Example 6 The procedure of Example 5 was repeated but in place of using the Pyre-ML solutions and the thinned Pyre-ML solution there was employed in the first coating stagea 161/2 solution of poly para-phenylene pyromellitimide in N-methyl pyrrolidone and the jacket coat of Pyre-ML was substituted by utilizing the poly para-phenylene pyromellitimide solution 1 part cut with 3 parts of Thinner-T.
Example 7 The procedure of Example l was repeated but instead of employing the Teflon coated conductor there was employed a conductor coated with a tetrafluoroethylene-hexalluoropropylene copolymer (80:20) (FEP) and there was employed #22 AWG 19/34 SPC wire (19 strands of #34 AWG silver-plated copper conductor). The FEP insulated conductor had an outside diameter of .041 to .044 inch. Additionally, the procedure was modified by eliminating the last dry pass in oven A. The Pyre-ML coat had a wall thickness of .0007 inchi.0002 inch. It was noted that by application of the Pyre-ML coating the cut-through resistance at 200 C. was improved to such an extent that there was no failure after 24 hours when the polyimide coating was applied, whereas when the FEP insulation was employed without such coating, there was failure in the cut-through tests at 200 C. in 1 minute.
Example 8 The procedure of Example 7 was repeated employing in place of the Pyre-ML solution a 10% solution of poly para-phenylene pyromellitimide in dimethyl formamide with similar improvement in the cut-through resistance being noted.
Example 9 Example 10 The procedure of Example 9 was repeated employing the polyimide solution of Example 2 rather than the polyimide solution of Example l.
Example 11 The procedure of Example 9 was repeated except that after the application of the second FEP insulation (designated the jacket coat in Example 9) the material was dried by passing it through oven B and then alternate dips in the Pyre-ML solution diluted with 3 parts of Thinner-T, folloWed by passage while still wet through oven B, were employed until there were a total of four wet passes in the oven B and, iinally, a dry pass was made through the oven B. The second Pyre-ML dip coat had a wall thickness of .0008 to .0012 inch.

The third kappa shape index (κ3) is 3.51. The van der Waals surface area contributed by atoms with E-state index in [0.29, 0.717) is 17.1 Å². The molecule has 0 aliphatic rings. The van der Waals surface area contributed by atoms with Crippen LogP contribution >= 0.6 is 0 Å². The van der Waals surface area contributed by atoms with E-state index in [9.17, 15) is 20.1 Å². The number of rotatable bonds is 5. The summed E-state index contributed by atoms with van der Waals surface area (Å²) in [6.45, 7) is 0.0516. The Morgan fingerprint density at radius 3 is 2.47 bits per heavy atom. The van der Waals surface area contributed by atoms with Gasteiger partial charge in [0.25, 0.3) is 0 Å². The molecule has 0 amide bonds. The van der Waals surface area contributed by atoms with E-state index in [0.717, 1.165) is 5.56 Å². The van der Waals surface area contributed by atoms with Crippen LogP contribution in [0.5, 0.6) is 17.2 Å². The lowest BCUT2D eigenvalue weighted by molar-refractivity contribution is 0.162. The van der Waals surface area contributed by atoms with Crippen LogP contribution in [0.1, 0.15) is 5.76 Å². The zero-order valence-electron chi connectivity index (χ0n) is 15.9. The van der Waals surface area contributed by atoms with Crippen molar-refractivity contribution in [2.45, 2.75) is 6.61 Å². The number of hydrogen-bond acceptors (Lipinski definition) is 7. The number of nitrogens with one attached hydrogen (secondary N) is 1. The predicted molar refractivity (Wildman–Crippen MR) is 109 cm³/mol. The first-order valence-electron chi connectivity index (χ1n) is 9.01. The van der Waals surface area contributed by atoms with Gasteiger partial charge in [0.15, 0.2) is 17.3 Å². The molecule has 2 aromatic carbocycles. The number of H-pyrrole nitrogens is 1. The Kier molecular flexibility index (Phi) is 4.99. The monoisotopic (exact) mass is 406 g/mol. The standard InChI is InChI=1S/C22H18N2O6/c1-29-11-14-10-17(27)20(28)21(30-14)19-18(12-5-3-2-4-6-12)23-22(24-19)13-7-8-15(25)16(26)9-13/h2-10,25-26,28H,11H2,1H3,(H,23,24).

Example 12 The procedure of Example 11 was employed except that instead of using the Pyre-ML solutions there were employed the corresponding solutions of Example 6.
In the specific examples above, the passes before going through oven A were by the die application procedure, whereas, in the passes before going through oven B were by the solution dip procedure.
It it is desired to have a thicker coat, this can be accomplished by the use of additional wet passes as is well known in the art.
An alternative procedure that can be employed especially with the Teflon jacket is to insulate the conductor with 'Teflon lin the usual manner, surface treat the Teon and prepare it for reception of the Pyre-ML or other poly- 'imide in the manner previously described. Then, using 'conventional Teflon extrusion equipment, dip the Teilon coated lead wire through a thin solution of Eyre-ML or the thin polyimide solution of Example 6, and then directly through a guider tube with a specially selected tip. Next, a Teflon jacket is extruded over the varnish. Following this, there is simultaneous curing above the sintering temperature of Teon to provide an interface adhesion of the polyimide and Tetlon with a strong and abrasionresistant bond.
What is claimed is:
l. An electrical conductor having an insulating layer of a peruorocarbon polymer and a layer of a heterocyclic polymeric imide bonded to and surrounding said perfluorocarbon polymer layer, said polymeric imide being selected from the group consisting of compounds having a member of the group consisting of benzene and naphthalene rings joined to two carbon atoms of a heterocyclic imide ring having to 6 members in the ring, one to two of the atoms of the heterocyclic ring being nitrogen atoms and the balance of the atoms of the heterocyclic ring being carbon atoms.
2. An electrical conductor according to claim 1 wherein said perfluorocarbon polymer is selected from the group consisting of polytetrafluoroethylene, polyhexauoropropylene and tetrailuoroethylene-hexafluoropropylene copolymers.
3. An electrical conductor having an insulating layer of a peruorocarbon polymer of the group consisting of polytetralluoroethylene, polyhexatluoroethylene and tetrailuoroethylene-hexauoropropylene copolymers and a layer of a heterocyclic polymeric imide having a member of the group consisting of benzene and naphthalene rings joined to 2 carbon atoms of a heterocyclic ring having 5 carbon atoms in the heterocyclic ring bonded to and surrounding said peruorocarbon polymer.